# A Puzzle by Midnight Math

Imagine a game that involves betting on the color of a single card in a standard 52-card deck. Each card is turned over one by one, and before each card is flipped, you may do one of two things:

1) Bet: If the next card is red, you earn \$1. If the next card is black, you lose \$1.

2) Pass: The next card is turned over and shown to you, and play continues.

Once you bet on a card, the deck is reshuffled and may play again. If you reach the end of the deck, you are forced to bet on the last card.

In a naive strategy, you could bet on the first card of each deck, winning 50% of the time and earning, on average, \$0. Can you produce a better strategy, or a proof that one does not exist?

Send in your solutions (with proofs) to midnight.math@gmail.com or talk to Kevin O’Toole or Ian Hoover. If you are correct, you will be given the highest of accolades: your name mentioned here, next issue.

# A Puzzle By Midnight Math

Kevin buys a bus ticket from Singapore to Malaysia, but he is unaware that his ticket has an assigned seat. Upon boarding the bus, he sits in a random empty seat. Passengers continue to board and sit in their assigned seats until a passenger sees Kevin in their seat. The passenger, not wanting to be rude and displace Kevin, assumes they have made a mistake and sits in a random empty seat. The next passenger whose seat was taken also sits in a random seat, and so on until the last passenger sits in the last seat left. Given that the order of passengers entering (including Kevin) is random, and that each passenger (who isn’t Kevin) will sit in their assigned seat unless it’s taken, and that Kevin is not the last passenger, what is the probability that the last passenger in line will sit in their assigned seat?

Send in your solutions (with proofs) to midnight.math@outlook.com. If you are correct, you will be given the highest of accolades: your name mentioned here, next issue.

# A Puzzle by Midnight Math

New Puzzle
Try to imagine an irrational number between 0 and 1, represented in decimal, such that nowhere in the infinite sequence of digits does the same digit repeat twice in a row. Does such a number exist? If so, show why. If not, show why not.

# A Puzzle by Midnight Math

New Puzzle

A prince is surveying his kingdom. No matter where he stands, if he walks 100 paces forward in a straight line, turns to the left 90 degrees and walks 100 paces forward again in a straight line, again turns 90 degrees to the left and walks 100 more paces in a straight line, he arrives where he began walking. Where is he? (Bonus points, who is he?)

# A Puzzle By Midnight Math

You have a pizza, but your slicer is only good for 10 cuts. You want to serve as many people as possible before your slicer gives out. How many is this? What about if your pizza slicer was good for n cuts? Put another way, what is the maximum number of partitions a circle can be partitioned into by making n chords?”

Midnight Math is a club run by Ian Hoover ’15 who just returned from studying away in Spain.
Send in your solutions (with proofs) to midnight.math@outlook.com. If you are correct, you will be given the highest of accolades: your name mentioned here, next issue.

# A Puzzle by Midnight Math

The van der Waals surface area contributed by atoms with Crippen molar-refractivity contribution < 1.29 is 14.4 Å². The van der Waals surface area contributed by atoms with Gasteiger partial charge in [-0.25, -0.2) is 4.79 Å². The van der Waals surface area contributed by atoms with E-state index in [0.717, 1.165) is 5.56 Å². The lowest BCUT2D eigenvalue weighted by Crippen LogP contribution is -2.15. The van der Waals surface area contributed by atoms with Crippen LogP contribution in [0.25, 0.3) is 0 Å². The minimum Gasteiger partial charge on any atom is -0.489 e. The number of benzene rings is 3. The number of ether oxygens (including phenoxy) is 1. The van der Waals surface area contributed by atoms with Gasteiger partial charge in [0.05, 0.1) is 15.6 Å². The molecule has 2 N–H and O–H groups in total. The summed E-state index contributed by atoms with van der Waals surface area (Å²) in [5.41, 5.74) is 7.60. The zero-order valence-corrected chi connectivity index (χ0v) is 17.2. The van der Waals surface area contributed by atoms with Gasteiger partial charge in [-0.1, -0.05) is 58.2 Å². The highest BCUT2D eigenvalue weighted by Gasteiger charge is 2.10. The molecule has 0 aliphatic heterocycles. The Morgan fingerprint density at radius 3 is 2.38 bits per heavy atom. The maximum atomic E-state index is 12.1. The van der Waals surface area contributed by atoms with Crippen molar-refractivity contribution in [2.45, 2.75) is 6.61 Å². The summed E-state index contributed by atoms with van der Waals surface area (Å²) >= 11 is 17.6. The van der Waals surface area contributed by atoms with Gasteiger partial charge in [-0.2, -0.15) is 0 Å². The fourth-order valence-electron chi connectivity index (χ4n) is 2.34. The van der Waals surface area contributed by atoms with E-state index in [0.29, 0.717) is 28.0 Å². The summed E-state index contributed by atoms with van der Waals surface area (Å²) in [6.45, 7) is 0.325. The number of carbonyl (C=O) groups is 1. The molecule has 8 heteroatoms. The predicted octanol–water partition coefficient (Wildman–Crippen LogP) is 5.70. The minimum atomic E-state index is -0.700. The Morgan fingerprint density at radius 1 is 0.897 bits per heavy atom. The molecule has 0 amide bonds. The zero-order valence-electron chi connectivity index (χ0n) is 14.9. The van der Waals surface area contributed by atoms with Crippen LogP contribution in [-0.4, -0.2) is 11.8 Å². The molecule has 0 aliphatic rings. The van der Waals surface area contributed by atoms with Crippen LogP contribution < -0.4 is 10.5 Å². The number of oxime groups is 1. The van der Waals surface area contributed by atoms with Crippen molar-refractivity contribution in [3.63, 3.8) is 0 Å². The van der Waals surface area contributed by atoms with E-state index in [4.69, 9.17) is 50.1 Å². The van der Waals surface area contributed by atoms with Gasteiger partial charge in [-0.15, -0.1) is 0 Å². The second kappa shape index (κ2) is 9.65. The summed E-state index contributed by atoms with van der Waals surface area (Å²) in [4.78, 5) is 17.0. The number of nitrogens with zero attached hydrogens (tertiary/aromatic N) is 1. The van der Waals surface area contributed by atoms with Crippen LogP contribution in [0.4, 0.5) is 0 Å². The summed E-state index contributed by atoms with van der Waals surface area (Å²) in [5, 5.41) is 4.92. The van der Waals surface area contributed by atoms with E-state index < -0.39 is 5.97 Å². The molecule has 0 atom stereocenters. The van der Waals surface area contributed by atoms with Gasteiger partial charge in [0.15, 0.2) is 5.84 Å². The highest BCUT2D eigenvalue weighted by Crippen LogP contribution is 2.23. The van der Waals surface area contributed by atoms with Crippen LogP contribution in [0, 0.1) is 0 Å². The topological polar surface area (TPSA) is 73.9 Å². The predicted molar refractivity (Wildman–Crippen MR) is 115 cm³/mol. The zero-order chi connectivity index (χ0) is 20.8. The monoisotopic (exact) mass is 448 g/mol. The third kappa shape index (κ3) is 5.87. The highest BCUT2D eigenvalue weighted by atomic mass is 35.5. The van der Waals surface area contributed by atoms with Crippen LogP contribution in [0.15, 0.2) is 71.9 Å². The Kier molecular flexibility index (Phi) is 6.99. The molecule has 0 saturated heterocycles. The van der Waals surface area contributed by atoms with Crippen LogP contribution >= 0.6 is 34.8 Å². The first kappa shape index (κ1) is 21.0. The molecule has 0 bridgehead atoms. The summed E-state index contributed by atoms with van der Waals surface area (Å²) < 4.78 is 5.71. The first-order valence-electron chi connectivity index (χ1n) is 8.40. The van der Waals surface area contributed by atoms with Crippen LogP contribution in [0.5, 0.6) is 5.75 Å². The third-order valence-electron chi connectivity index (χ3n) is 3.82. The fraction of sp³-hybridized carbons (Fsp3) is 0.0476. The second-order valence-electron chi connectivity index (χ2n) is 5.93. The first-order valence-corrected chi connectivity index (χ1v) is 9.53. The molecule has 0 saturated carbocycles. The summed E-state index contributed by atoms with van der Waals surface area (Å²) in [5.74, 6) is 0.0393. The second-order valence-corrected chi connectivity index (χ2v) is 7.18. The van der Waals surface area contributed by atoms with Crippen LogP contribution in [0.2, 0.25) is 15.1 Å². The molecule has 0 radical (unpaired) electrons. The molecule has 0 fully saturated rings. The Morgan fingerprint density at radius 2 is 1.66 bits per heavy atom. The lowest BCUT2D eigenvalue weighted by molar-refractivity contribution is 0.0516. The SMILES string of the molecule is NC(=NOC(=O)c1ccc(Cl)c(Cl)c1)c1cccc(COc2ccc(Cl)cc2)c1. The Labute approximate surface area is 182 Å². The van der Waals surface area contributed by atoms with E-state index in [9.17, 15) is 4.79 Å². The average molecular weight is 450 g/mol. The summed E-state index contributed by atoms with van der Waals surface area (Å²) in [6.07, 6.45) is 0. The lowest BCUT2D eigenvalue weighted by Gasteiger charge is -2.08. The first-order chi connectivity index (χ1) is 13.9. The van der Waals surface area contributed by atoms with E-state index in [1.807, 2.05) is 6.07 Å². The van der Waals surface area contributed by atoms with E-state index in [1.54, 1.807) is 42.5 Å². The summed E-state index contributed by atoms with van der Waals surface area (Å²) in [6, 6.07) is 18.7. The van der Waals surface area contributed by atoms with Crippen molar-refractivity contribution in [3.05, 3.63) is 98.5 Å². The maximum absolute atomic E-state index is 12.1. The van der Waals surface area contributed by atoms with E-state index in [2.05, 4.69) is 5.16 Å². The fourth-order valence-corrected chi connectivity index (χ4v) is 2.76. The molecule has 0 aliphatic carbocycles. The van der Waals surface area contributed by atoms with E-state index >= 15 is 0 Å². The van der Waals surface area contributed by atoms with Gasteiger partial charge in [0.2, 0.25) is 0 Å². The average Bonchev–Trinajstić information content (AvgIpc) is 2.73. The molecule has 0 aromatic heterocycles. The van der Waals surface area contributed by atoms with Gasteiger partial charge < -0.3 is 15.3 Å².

Monge’s Theorem, stated informally, says that regardless of the size or location of the three circles depicted above, the points A, B, and C will form a straight line. Prove it.

Send your solutions to this problem (with proofs) to midnight.math@outlook.com. If you are correct, you will be given the highest of accolades: your name mentioned here, next issue.

# A Puzzle by Midnight Math: September 2013

Midnight Math is run by Kevin O’Toole ’15.
Have you ever wanted a slice of pizza with no crust? Do you usually feed your crust your dogs?

Find a way of cutting a circular pizza into finitely many congruent pieces such that at least one piece has no crust.

More formally, find a set of simply connected regions (X1, X2…Xn) such that:

• The intersection (X1 U X2 U… Xn) is the unit disk, D, on ℝ2.
• For each i, j < n there is a rigid, possibly orientation-reversing transformation of the plane which converts Xi to Xj
• For some i, λ(Xi ∩ ∂D) = 0, where λ is the Lebesgue measure*, and ∂D is the boundary of the unit disk, D.

# A Puzzle by Midnight Math: May

The passel of math students from the first ever Midnight Math puzzle again find themselves held captive by that rascally hyper-intelligent, pan-dimensional being.

This time they are each held in separate cells and each day, one is chosen at random to come to a special room to work on a generalized integral transform problem (each selection is completely independent of any of the previous choices).

# A Puzzle by Midnight Math: April

Imagine you have n points evenly spaced around a circle. Choose one of these as the starting point, p0. Take a pen and draw a line skipping m – 1 points so that you connect p0 to pm.

Continue doing this without lifting the pen (so next you connect pm to the point m points later, and so on). Eventually you get back where you started.

Perhaps you have drawn an n-pointed star (the classic way of drawing a 5 pointed start is with n = 5 and m = 2).

Why can you never get a six pointed start this way? What other values of n will never result in a star?

# A Puzzle by Midnight Math: March

Let’s examine the following procedure: Start with a finite string of digits and replace each substring consisting of a repeated single digit with the number of digits in that substring followed by the digit of that that is being repeated. Example: 333 would become 33, and 2 would become 12 and 222233333 would become 4253. Starting with 1, and recursively applying this procedure generates the sequence: 1, 11, 21, 1211,… and so on. What is the largest digit that will ever appear in this sequence?